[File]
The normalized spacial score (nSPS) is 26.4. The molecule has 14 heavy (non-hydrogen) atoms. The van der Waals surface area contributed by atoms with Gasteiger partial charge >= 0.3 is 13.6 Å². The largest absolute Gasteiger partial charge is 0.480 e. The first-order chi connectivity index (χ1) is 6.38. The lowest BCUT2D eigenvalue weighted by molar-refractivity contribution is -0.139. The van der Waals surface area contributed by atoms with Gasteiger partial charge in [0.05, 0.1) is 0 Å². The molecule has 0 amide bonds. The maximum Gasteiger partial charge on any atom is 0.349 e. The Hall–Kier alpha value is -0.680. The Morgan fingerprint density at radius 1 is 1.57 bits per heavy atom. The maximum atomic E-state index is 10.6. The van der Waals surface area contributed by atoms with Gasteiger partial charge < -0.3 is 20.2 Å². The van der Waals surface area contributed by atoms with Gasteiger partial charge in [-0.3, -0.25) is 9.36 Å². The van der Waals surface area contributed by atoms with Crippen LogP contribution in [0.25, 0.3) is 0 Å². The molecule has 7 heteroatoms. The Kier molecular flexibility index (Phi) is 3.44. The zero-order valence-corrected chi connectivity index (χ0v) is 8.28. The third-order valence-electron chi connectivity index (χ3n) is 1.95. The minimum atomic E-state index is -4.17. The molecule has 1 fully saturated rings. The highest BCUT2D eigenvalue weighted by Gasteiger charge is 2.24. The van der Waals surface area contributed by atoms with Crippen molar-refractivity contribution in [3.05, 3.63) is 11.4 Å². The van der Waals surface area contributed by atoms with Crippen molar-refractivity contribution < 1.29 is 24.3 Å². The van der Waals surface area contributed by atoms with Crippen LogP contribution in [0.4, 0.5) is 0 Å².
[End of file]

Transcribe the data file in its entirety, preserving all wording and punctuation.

The normalized spacial score (nSPS) is 26.4. The molecule has 14 heavy (non-hydrogen) atoms. The van der Waals surface area contributed by atoms with Gasteiger partial charge >= 0.3 is 13.6 Å². The largest absolute Gasteiger partial charge is 0.480 e. The first-order chi connectivity index (χ1) is 6.38. The lowest BCUT2D eigenvalue weighted by molar-refractivity contribution is -0.139. The van der Waals surface area contributed by atoms with Gasteiger partial charge in [0.05, 0.1) is 0 Å². The molecule has 0 amide bonds. The maximum Gasteiger partial charge on any atom is 0.349 e. The Hall–Kier alpha value is -0.680. The Morgan fingerprint density at radius 1 is 1.57 bits per heavy atom. The maximum atomic E-state index is 10.6. The van der Waals surface area contributed by atoms with Gasteiger partial charge < -0.3 is 20.2 Å². The van der Waals surface area contributed by atoms with Gasteiger partial charge in [-0.3, -0.25) is 9.36 Å². The van der Waals surface area contributed by atoms with Crippen LogP contribution in [0.25, 0.3) is 0 Å². The molecule has 7 heteroatoms. The Kier molecular flexibility index (Phi) is 3.44. The zero-order valence-corrected chi connectivity index (χ0v) is 8.28. The third-order valence-electron chi connectivity index (χ3n) is 1.95. The minimum atomic E-state index is -4.17. The molecule has 1 fully saturated rings. The highest BCUT2D eigenvalue weighted by Gasteiger charge is 2.24. The van der Waals surface area contributed by atoms with Crippen molar-refractivity contribution in [3.05, 3.63) is 11.4 Å². The van der Waals surface area contributed by atoms with Crippen molar-refractivity contribution < 1.29 is 24.3 Å². The van der Waals surface area contributed by atoms with Crippen LogP contribution in [0.4, 0.5) is 0 Å².